The authors wish to thank Dr. Leonid Volkov and Éric Bouchard for their technical advice regarding epifluorescence microscopy.

Financial support

Funded by the Canadian Institutes of Health Research (grant #MOP-93781) to G.B.

Materials

Name Company Catalog Number Comments
Isoflurane ABBOT 05260-05 For mouse anesthesia before euthanasia
Fetal bovine serum Wisent 90150 For tube coating
1x PBS
EDTA BioShop EDT For sorting buffer preparation
HEPES Sigma H For sorting buffer preparation
100% Ethanol Les alcools de commerce 092-09-11N For cell fixation
SYTO 16 Life Technologies S7578 DNA staining
5 ml polypropylene round bottom tubes BD Falcon 352063 Sorted cells collection
15 ml polypropylene conical bottom tubes PROgene 1500
50 ml polypropylene conical bottom tubes PROgene 5000
TEC4 anaesthetic vaporizer Ohmeda 1160526 For mouse euthanasia
CO2 gas tank Praxair C799117902 For mouse euthanasia
O2 gas tank Praxair O254130501 For mouse euthanasia
Homemade mouse gas chamber For mouse euthanasia
40 µm Falcon cell strainer Corning Incorporated 352340
50 μm sample line filters BD Biosciences 649049
Vortex mixer Labnet international, inc. S0200 For cell fixation
Dynac centrifuge Clay Adams 101
Celltrics 50 µm filters Partec 04-004-2327
488 nm laser-euipped cell sorter BD Biosciences FACSAria III
Accudop Fluorescent Beads BD Biosciences 345249
Sorting Buffer: 1x PBS, 1 mM EDTA pH 8.0, 25 mM HEPES pH 7.0, 1% FBS FBS is heat-inactivated. Make fresh solution, 0.22 μm filtered and keep at 4°C.

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References

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  2. Sato, T., et al. In vitro production of fertile sperm from murine spermatogonial stem cell lines. Nat. Commun. 2, 472 (2011).
  3. Sun, X., Kovacs, T., Hu, Y. -J., Yang, W. -X. The role of actin and myosin during spermatogenesis. Mol. Biol. Rep. 38, (6), 3993-4001 (2011).
  4. Cheng, C. Y., Mruk, D. D. Cell junction dynamics in the testis: Sertoli-germ cell interactions and male contraceptive development. Physiol. Rev. 82, 825-874 (2002).
  5. Laiho, A., Kotaja, N., Gyenesei, A., Sironen, A. Transcriptome profiling of the murine testis during the first wave of spermatogenesis. PLoS ONE. 8, (4), (2013).
  6. Leduc, F., Maquennehan, V., Nkoma, G. B., Boissonneault, G. DNA damage response during chromatin remodeling in elongating spermatids of mice. Biol. Reprod. 78, (2), 324-332 (2008).
  7. Meistrich, M. L., Mohapatra, B., Shirley, C. R., Zhao, M. Roles of transition nuclear proteins in spermiogenesis. Chromosoma. 111, (8), 483-488 (2003).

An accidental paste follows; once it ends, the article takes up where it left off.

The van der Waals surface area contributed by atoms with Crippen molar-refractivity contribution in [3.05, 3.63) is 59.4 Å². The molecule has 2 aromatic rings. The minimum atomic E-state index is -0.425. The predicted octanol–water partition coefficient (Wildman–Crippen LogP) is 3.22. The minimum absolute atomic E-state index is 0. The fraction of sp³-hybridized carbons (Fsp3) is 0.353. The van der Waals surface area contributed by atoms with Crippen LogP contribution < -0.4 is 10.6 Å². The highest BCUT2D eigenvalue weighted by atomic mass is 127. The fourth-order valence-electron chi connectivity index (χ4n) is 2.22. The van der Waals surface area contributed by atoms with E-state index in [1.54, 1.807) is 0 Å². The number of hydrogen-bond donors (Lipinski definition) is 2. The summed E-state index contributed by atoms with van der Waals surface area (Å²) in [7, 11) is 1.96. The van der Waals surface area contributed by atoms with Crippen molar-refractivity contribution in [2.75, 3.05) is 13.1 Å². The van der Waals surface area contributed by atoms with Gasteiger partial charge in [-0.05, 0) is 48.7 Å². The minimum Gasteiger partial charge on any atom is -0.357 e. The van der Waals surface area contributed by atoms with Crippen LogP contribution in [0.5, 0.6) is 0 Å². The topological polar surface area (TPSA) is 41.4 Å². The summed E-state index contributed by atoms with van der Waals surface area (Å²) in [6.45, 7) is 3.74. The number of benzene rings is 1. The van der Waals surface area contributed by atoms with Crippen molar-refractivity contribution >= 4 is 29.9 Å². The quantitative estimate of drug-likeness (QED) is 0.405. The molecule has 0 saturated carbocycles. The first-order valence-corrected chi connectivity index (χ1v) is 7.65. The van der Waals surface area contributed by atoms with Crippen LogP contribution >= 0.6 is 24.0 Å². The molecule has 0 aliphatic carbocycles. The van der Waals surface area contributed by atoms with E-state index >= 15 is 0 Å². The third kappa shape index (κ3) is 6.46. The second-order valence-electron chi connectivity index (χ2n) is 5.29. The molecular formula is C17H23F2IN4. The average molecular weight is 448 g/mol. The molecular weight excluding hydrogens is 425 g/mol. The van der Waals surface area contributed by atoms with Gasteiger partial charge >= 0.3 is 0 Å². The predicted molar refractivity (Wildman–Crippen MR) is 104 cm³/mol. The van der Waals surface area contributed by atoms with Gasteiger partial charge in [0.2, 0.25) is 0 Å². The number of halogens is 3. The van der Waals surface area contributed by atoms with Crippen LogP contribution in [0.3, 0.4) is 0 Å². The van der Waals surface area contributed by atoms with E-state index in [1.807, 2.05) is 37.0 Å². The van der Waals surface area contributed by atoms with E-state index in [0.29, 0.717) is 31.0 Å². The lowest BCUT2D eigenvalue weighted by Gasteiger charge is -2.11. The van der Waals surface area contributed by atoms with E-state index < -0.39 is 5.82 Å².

8. Grégoire, M. -C., et al. Male-driven de novo mutations in haploid germ cells. Mol. Hum. Reprod. 19, (8), 495-499 (2013).
  9. Simard, O., et al. Instability of trinucleotidic repeats during chromatin remodeling in spermatids. Hum. Mutat. (2014).
  10. Wykes, S. M., Krawetz, S. Separation of spermatogenic cells from adult transgenic mouse testes using unit-gravity sedimentation. Mol. Biotechnol. 25, (2), 131-138 (2003).
  11. Yoshida, S., et al. The first round of mouse spermatogenesis is a distinctive program that lacks the self-renewing spermatogonia stage. Development (Cambridge, England). 133, (8), 1495-1505 (2006).
  12. Moreno, R. D., Lizama, C., Urzúa, N., Vergara, S. P., Reyes, J. G. Caspase activation throughout the first wave of spermatogenesis in the rat. Cell Tissue Res. 325, (3), 533-540 (2006).
  13. Meistrich, M. L., Trostle-Weige, P. K., Van Beek, M. E. Separation of specific stages of spermatids from vitamin A-synchronized rat testes for assessment of nucleoprotein changes during spermiogenesis. Biol. Reprod. 51, (2), 334-344 (1994).
  14. van Pelt, A. M., de Rooij, D. G. Synchronization of the seminiferous epithelium after vitamin A replacement in vitamin A-deficient mice. Biol. Reprod. 43, 363-367 (1990).
  15. Getun, I. V., Torres, B., Bois, P. R. J. Flow cytometry purification of mouse meiotic cells. J. Vis. Exp. (2011).
  16. Kovtun, I. V., McMurray, C. T. Trinucleotide expansion in haploid germ cells by gap repair. Nature Genet. 27, (4), 407-411 (2001).
  17. Bastos, H., et al. Flow cytometric characterization of viable meiotic and postmeiotic cells by Hoechst 33342 in mouse spermatogenesis. Cytometry A. 65, (1), 40-49 (2005).
  18. Lassalle, B., Ziyyat, A., Testart, J., Finaz, C., Lefèvre, A. Flow cytometric method to isolate round spermatids from mouse testis. Hum. Reprod. 14, (2), 388-394 (1999).